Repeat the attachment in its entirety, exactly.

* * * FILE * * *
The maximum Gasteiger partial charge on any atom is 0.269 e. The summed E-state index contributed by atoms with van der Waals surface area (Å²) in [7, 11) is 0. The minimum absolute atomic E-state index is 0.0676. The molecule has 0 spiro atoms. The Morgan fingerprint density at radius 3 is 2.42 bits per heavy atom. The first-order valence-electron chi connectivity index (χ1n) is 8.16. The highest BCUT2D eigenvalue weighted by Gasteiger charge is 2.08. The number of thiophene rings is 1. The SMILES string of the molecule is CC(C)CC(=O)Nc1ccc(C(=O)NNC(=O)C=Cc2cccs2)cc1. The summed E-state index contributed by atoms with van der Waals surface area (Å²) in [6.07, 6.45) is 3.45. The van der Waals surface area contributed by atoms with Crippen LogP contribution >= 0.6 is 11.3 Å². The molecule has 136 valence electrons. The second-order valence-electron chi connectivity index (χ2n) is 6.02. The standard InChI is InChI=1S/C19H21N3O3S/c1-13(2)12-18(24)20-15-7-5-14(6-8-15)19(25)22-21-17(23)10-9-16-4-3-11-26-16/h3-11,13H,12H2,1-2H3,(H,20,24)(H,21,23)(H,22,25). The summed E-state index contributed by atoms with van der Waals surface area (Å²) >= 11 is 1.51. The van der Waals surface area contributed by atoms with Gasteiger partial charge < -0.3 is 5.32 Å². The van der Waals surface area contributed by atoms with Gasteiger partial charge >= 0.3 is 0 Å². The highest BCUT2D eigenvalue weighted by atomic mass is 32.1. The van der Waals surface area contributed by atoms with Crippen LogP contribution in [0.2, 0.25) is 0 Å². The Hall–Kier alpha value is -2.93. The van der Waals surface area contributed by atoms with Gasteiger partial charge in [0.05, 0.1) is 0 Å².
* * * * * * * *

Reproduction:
The maximum Gasteiger partial charge on any atom is 0.269 e. The summed E-state index contributed by atoms with van der Waals surface area (Å²) in [7, 11) is 0. The minimum absolute atomic E-state index is 0.0676. The molecule has 0 spiro atoms. The Morgan fingerprint density at radius 3 is 2.42 bits per heavy atom. The first-order valence-electron chi connectivity index (χ1n) is 8.16. The highest BCUT2D eigenvalue weighted by Gasteiger charge is 2.08. The number of thiophene rings is 1. The SMILES string of the molecule is CC(C)CC(=O)Nc1ccc(C(=O)NNC(=O)C=Cc2cccs2)cc1. The summed E-state index contributed by atoms with van der Waals surface area (Å²) in [6.07, 6.45) is 3.45. The van der Waals surface area contributed by atoms with Crippen LogP contribution >= 0.6 is 11.3 Å². The molecule has 136 valence electrons. The second-order valence-electron chi connectivity index (χ2n) is 6.02. The standard InChI is InChI=1S/C19H21N3O3S/c1-13(2)12-18(24)20-15-7-5-14(6-8-15)19(25)22-21-17(23)10-9-16-4-3-11-26-16/h3-11,13H,12H2,1-2H3,(H,20,24)(H,21,23)(H,22,25). The summed E-state index contributed by atoms with van der Waals surface area (Å²) >= 11 is 1.51. The van der Waals surface area contributed by atoms with Gasteiger partial charge < -0.3 is 5.32 Å². The van der Waals surface area contributed by atoms with Gasteiger partial charge >= 0.3 is 0 Å². The highest BCUT2D eigenvalue weighted by atomic mass is 32.1. The van der Waals surface area contributed by atoms with Crippen LogP contribution in [0.2, 0.25) is 0 Å². The Hall–Kier alpha value is -2.93. The van der Waals surface area contributed by atoms with Gasteiger partial charge in [0.05, 0.1) is 0 Å².